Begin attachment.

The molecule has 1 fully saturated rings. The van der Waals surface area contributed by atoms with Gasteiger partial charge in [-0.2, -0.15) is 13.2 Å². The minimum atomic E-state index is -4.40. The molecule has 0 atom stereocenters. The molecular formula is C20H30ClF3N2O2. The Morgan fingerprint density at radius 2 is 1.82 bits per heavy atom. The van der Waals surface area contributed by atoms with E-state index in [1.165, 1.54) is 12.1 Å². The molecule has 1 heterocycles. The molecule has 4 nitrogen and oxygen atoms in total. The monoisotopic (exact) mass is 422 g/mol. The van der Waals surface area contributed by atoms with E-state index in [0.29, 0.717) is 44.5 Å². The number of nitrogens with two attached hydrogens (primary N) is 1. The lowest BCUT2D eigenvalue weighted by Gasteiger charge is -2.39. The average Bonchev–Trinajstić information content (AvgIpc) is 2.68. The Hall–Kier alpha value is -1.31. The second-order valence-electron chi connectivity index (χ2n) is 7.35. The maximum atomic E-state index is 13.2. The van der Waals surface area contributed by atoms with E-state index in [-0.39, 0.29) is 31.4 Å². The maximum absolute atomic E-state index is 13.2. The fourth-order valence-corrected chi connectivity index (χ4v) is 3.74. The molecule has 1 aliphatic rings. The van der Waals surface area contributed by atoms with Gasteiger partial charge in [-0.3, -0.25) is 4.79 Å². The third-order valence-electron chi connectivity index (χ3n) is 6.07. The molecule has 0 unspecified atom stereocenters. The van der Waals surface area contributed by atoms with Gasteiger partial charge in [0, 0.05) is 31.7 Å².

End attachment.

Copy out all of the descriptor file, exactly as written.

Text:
The molecule has 1 fully saturated rings. The van der Waals surface area contributed by atoms with Gasteiger partial charge in [-0.2, -0.15) is 13.2 Å². The minimum atomic E-state index is -4.40. The molecule has 0 atom stereocenters. The molecular formula is C20H30ClF3N2O2. The Morgan fingerprint density at radius 2 is 1.82 bits per heavy atom. The van der Waals surface area contributed by atoms with E-state index in [1.165, 1.54) is 12.1 Å². The molecule has 1 heterocycles. The molecule has 4 nitrogen and oxygen atoms in total. The monoisotopic (exact) mass is 422 g/mol. The van der Waals surface area contributed by atoms with E-state index in [0.29, 0.717) is 44.5 Å². The number of nitrogens with two attached hydrogens (primary N) is 1. The lowest BCUT2D eigenvalue weighted by Gasteiger charge is -2.39. The average Bonchev–Trinajstić information content (AvgIpc) is 2.68. The Hall–Kier alpha value is -1.31. The second-order valence-electron chi connectivity index (χ2n) is 7.35. The maximum atomic E-state index is 13.2. The van der Waals surface area contributed by atoms with E-state index in [-0.39, 0.29) is 31.4 Å². The maximum absolute atomic E-state index is 13.2. The fourth-order valence-corrected chi connectivity index (χ4v) is 3.74. The molecule has 1 aliphatic rings. The van der Waals surface area contributed by atoms with Gasteiger partial charge in [-0.3, -0.25) is 4.79 Å². The third-order valence-electron chi connectivity index (χ3n) is 6.07. The molecule has 0 unspecified atom stereocenters. The van der Waals surface area contributed by atoms with Gasteiger partial charge in [0, 0.05) is 31.7 Å².